Michael, the protagonist, finds a major clue to the murder of his friend, in a document his friend had photocopied and bound. The binding of the document is red.
Inside of Walter’s fridge there’s nothing more than a bottle of champagne and some containers of red jello. The inside of the van that takes away the equipment from a failed restaurant venture Michael is trying to auction off, is red.
Over and over, the color plays an important part of the story. Mr. Gilroy masterfully inserts the image system into the fabric of the film and you’re never really aware he’s doing it.
Here’s another instance, and this might be stretching it a bit, but I’m going to go for it anyway: the protagonist’s son, the only thing true and pure in his life, is a read head.
When you’re watching the film, you don’t notice these things unless you’re looking for them, and even then, they can be so subtle it can still be hard to identify them. I sometimes play a game with my students. I tell them there’s an image system in the film. I explain to them what an image system is, but I don’t tell them what it is, and 90 percent of students can’t figure it out, even though they’re looking for it.
Once I point it out, they can see it no problem.
This is because the image system works best when you’re not aware of it, when your brain can’t edit it and interpret it. It affects you in a much more powerful way. Once I point it out then it loses most of its power: Now you can identify it as a device. (My apologies to Mr. Gilroy for spoiling the fun. His film is superb and I’m sure you’ll enjoy it, spoilers or not.)
It is the mark of the amateur filmmaker to show you the metaphor up front, to make it visible. To say, “Look, this means something!”
The pro puts the metaphor somewhere in the back, to enhance the story, but never leads with it. The story always comes first. Remember that. Story, story, story.
Still, that doesn’t mean you can have some fun with the other stuff as well.
NOTE: All production stills are the property of Warner Brothers and used here for editorial purposes only.
The above question is the first thing I ask my director. You, the director, answering it ensures that you’ll get the most out of me – your cinematographer or DP (director of photography).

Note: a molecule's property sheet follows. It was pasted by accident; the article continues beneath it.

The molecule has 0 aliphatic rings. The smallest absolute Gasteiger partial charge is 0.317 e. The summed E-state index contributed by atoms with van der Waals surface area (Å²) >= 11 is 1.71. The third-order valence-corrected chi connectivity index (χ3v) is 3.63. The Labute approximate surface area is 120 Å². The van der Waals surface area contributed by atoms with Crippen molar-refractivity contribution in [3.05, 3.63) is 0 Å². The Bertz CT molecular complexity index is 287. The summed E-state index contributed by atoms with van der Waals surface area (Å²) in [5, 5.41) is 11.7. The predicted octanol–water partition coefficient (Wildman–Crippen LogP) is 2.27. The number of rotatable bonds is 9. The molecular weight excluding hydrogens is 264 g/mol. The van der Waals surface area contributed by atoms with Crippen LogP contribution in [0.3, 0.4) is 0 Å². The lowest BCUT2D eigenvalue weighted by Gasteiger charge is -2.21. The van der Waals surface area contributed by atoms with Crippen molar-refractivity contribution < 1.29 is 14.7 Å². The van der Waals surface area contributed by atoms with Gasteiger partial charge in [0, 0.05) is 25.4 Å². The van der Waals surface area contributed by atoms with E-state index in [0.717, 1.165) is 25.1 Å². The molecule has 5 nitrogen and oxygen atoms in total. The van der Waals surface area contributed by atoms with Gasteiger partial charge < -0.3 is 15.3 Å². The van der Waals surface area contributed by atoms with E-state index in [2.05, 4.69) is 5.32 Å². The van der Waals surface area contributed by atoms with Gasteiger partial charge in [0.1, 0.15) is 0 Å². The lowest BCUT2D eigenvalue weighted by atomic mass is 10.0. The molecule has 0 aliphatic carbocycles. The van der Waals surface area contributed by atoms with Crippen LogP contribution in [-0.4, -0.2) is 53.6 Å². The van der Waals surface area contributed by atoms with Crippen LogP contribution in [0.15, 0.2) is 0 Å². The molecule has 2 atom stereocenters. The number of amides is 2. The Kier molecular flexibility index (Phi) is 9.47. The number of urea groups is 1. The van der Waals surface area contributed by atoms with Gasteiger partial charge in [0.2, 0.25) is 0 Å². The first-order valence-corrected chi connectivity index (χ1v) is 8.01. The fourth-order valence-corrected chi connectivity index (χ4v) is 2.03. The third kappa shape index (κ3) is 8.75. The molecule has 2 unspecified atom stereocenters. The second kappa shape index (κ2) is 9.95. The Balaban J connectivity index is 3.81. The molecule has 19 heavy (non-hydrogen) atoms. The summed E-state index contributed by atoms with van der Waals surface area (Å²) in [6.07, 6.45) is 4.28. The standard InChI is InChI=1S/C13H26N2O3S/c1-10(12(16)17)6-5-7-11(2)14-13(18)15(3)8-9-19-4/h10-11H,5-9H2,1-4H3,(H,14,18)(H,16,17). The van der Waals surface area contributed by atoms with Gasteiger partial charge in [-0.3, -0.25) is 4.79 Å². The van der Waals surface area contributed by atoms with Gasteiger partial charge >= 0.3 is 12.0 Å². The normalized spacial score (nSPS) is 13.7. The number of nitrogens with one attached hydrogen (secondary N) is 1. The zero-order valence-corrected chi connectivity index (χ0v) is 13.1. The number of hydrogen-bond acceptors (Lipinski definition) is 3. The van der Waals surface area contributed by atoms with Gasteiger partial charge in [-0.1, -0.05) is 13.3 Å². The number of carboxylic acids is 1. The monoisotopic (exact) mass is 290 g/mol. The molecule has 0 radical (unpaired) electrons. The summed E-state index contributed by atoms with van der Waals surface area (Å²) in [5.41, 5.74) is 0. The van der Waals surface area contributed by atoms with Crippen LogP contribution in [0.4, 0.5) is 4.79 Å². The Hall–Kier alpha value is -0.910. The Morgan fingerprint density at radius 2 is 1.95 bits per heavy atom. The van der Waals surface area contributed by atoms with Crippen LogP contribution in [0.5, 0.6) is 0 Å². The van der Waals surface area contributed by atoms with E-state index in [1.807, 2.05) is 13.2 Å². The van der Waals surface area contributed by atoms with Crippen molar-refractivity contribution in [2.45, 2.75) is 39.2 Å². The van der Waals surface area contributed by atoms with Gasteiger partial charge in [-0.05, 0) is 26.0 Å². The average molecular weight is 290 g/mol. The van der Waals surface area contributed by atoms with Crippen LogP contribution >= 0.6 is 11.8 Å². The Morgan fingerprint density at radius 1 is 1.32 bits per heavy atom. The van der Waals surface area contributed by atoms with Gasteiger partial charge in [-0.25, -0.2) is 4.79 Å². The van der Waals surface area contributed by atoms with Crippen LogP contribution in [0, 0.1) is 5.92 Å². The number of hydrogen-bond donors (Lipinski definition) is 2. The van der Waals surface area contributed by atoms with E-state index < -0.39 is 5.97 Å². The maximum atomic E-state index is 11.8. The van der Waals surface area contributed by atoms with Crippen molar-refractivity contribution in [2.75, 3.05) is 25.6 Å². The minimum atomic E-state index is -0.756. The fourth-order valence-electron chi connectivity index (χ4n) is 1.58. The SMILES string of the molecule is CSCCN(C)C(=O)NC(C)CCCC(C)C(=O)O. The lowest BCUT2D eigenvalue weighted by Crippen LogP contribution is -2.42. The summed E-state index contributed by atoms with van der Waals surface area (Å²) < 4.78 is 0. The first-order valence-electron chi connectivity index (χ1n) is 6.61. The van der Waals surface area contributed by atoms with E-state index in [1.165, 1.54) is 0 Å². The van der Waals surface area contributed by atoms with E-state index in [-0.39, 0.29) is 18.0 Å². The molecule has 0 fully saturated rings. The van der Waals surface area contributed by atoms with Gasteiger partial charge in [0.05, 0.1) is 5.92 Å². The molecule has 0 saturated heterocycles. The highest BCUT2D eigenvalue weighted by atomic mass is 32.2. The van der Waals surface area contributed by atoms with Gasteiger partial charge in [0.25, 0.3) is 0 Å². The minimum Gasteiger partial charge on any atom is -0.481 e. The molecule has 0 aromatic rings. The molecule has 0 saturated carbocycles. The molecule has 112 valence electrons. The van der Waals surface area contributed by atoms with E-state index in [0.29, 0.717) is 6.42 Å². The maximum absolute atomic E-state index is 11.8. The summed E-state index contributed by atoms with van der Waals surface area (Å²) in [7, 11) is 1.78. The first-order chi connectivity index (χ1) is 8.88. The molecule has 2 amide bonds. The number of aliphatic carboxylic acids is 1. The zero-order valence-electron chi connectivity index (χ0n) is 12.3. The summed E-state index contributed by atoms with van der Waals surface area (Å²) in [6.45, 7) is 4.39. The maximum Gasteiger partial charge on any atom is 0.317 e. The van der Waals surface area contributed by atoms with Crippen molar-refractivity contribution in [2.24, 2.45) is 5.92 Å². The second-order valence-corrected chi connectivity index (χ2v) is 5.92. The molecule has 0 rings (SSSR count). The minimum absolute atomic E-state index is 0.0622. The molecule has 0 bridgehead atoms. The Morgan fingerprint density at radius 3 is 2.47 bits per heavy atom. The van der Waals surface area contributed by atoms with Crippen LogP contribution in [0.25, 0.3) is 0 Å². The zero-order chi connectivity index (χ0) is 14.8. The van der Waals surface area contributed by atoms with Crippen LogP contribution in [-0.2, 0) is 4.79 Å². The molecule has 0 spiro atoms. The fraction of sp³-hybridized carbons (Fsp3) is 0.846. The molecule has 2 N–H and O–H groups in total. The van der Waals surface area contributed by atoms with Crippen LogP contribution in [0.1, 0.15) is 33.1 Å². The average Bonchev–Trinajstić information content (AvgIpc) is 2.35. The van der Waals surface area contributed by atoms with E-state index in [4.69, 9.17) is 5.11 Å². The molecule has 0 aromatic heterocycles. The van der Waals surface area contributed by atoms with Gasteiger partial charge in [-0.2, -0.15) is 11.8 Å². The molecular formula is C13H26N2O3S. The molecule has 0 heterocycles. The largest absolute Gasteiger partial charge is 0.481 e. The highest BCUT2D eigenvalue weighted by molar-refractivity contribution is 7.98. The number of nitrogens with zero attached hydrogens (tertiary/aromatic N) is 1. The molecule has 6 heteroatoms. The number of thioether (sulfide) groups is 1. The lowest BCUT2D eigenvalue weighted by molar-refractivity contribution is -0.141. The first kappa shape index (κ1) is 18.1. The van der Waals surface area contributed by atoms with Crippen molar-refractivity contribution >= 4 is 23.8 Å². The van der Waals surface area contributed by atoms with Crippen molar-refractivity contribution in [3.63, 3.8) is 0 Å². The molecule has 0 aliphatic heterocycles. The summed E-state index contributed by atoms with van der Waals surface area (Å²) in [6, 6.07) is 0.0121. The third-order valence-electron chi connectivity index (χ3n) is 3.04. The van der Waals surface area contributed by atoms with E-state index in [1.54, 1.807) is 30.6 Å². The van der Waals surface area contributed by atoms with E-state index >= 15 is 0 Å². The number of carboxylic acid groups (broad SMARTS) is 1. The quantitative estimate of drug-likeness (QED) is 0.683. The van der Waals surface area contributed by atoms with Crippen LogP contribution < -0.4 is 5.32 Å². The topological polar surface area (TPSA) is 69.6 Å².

Before you meet with your cinematographer, you should have a good grasp of what the film is about and the story you want to tell. What do you want your documentary to look like? Start with visual references (documentaries, narrative films, still photos, paintings, etc.) ready to show and discuss. After reading the script or treatment, it’s the first thing a cinematographer will want to talk about.
As a visual artist, my job is to translate words and concepts into images. Cinematographers bring loads of ideas to the table. Once I know what a film is about, I shift into visual hyper-drive.
In the meetings — there will be more than one — you’ll want to discuss the tone of the movie: Should it be pretty or gritty? Formally composed or “fly-on-the-wall?” Some handheld work perhaps? Why? Will the subject matter benefit from cool, somber tones, or warm, inviting colors?
Once you’ve discussed tone, your documentary film is well on its way to visual coherence. Some directors just like to chat and pull up images to discuss. Others spend a considerable amount of time preparing a lookbook. Either is okay. It’s whatever works for you.
Some questions to answer for yourself and communicate to the DP:
What lenses will best depict the characters?
Is the style up close and personal or are we taking a long view?
Will the interviews take place in a home, a workplace, or some neutral ground?
Are you thinking formal compositions, or something more edgy?
If there are re-creations, will they be stylized or realistic?
Finally, and not least important, you’ll want to discuss visual metaphors and transitions that serve to link the sequences.
But what about “shooting from the hip,” some will ask? Let me share an experience I had in the field.
A while back, I was starting a documentary television series that, in addition to archival footage, involved interviews, re-creations, and establishing shots. In pre-production, we spent some time discussing the re-creations, but the director and producer weren’t ready to discuss overall tone. I knew it would come back to haunt us.
On day one, our first interviewee waited patiently while we went back and forth about the location, then the background, then the lighting. It was decided the lighting should be soft with strong contrast. It became the interview tone for the show. We met later to clarify things going forward and avoid further embarrassment of the interviewees watching a confused approach. There were new challenges for sure, but the solutions were more intuitive for me because the tone and style were set.